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Participants in two dosing cohorts in Moderna’s mRNA-1273 study reached or exceeded neutralizing antibody titers generally seen in convalescent sera.
Moderna announced positive interim clinical data from a Phase I study of mRNA-1273, its vaccine candidate against the SARS-CoV-2 virus. The results showed that all eight participants in the 25-µg and 100-µg dose cohorts reached or exceeded the levels of neutralizing antibody titers generally seen in blood samples from people who have recovered from COVID-19 after two doses of the vaccine.
In a May 18, 2020 press statement, the company reported dose-dependent increases in immunogenicity for the 25-µg, 100-µg, and 250-µg dose levels, and between prime and boost within the 25 µg and 100 µg dose levels. All participants ages 18–55 (n=15 per cohort) across all three dose levels seroconverted by day 15 after a single dose, the company reported.
At day 43-two weeks following the second dose-the 25-µg dose level showed binding antibodies at the levels seen in convalescent sera from people who have recovered from COVID-19. For those at the 100-µg dose level (n=10), levels of binding antibodies significantly exceeded the levels seen in convalescent sera. Samples are not yet available for remaining participants, the company said.
The available neutralizing antibody data for the first four participants the 25-µg and 100-µg dose level cohorts showed the vaccination elicited neutralizing antibodies in all eight participants at or above levels generally seen in convalescent sera at day 43, as measured by plaque reduction neutralization assays against live SARS-CoV-2.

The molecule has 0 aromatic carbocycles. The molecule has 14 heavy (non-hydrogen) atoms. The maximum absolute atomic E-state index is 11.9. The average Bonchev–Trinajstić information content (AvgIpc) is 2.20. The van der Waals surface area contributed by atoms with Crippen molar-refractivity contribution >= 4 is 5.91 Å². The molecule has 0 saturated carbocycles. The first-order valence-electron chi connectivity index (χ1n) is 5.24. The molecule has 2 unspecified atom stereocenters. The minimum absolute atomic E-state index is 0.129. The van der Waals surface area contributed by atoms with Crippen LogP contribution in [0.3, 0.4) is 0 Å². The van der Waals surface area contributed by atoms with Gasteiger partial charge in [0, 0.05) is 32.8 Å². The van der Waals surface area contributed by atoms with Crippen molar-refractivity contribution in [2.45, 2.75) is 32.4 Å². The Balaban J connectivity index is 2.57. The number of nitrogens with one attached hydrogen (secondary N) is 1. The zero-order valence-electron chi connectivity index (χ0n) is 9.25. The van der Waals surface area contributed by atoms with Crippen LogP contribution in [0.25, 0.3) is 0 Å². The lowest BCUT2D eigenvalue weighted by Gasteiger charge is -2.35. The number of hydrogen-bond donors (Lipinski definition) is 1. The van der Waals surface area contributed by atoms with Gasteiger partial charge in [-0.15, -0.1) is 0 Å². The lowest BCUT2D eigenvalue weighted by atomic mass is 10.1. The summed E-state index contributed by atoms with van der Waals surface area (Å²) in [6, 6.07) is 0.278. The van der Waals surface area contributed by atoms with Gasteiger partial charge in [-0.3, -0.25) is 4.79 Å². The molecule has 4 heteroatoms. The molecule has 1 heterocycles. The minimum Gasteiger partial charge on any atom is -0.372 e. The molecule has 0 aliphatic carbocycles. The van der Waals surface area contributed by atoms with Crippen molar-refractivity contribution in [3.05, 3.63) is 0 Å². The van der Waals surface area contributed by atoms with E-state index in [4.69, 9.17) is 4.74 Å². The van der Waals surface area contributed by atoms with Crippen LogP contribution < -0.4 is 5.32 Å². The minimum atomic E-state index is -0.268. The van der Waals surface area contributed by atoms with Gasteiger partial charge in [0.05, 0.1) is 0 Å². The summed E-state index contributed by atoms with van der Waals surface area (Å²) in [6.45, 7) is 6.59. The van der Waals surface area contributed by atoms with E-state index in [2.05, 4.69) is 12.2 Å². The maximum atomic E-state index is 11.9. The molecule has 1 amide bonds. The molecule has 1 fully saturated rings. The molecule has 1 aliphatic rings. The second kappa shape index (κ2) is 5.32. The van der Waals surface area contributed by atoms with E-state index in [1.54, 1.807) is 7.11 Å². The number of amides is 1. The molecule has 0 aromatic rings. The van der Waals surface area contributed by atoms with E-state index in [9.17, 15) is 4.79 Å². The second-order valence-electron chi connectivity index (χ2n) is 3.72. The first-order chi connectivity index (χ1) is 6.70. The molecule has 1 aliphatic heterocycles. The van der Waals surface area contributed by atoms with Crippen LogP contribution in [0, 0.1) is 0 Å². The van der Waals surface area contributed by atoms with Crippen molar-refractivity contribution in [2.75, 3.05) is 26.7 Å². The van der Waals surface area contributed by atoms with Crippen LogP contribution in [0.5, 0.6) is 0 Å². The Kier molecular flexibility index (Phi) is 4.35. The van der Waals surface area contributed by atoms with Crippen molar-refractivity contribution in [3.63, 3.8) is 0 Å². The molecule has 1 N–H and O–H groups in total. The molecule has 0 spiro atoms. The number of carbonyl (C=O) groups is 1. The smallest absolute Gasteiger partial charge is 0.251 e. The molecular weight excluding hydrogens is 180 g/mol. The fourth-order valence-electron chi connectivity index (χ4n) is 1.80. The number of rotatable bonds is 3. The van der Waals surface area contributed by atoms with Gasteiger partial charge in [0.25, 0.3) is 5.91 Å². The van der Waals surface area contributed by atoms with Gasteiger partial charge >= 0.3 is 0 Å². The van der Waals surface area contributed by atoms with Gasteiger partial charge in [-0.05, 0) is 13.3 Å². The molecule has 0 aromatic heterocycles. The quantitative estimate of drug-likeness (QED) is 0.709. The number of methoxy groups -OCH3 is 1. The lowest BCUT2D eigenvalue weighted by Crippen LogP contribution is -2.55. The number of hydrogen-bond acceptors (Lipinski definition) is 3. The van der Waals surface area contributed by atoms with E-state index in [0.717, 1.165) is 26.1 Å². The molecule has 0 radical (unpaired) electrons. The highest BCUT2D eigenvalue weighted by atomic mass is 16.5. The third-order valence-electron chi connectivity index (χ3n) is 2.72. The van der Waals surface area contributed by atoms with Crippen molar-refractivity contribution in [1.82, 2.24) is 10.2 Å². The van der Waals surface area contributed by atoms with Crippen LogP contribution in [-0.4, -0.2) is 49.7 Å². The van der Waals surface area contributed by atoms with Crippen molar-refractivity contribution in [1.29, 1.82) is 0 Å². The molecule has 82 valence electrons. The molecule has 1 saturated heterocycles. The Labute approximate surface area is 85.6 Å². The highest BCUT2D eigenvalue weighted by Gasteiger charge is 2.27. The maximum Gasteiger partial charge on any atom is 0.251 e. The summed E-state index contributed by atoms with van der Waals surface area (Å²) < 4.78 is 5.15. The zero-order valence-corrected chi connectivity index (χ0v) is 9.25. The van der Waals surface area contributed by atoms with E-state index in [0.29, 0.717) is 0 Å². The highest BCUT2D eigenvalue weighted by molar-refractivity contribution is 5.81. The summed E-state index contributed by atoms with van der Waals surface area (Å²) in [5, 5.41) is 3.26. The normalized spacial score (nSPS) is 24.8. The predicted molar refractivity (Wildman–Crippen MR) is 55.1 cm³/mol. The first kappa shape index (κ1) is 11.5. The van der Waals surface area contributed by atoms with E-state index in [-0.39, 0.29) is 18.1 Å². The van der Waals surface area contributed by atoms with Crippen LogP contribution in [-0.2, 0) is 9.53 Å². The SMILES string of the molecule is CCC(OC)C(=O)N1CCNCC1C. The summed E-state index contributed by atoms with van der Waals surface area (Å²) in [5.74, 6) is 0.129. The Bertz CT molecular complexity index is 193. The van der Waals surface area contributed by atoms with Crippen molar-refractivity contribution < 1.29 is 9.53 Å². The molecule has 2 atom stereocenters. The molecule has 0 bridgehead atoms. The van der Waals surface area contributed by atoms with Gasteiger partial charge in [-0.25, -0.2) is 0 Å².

The company reported in the press statement that mRNA-1273 was “generally safe and well tolerated, with a safety profile consistent with that seen in prior Moderna infectious disease vaccine clinical studies.”
Moderna reported it plans to change its Phase II study to 50-µg and 100-µg dose levels, with the goal of selecting a dose for pivotal studies. The Phase I study-led by the National Institute of Allergy and Infectious Diseases, part of the National Institutes of Health-will be amended to include a 50-µg dose level cohort across each of the three age groups. The company said it anticipates the dose for the Phase III study-expected to start in July 2020-to be between 25–100 µg.
The company also reported preclinical results from a viral challenge study in mice, which showed vaccination with mRNA-1273 prevented viral replication in the lungs of animals challenged with SARS-CoV-2.
Funding from the Biomedical Advanced Research and Development Authority within the Department of Health and Human Services, which supported the planning for the Phase II and Phase III studies of mRNA-1273, will support the execution of these studies, as well as the scale-up of manufacturing at Moderna and Lonza Ltd.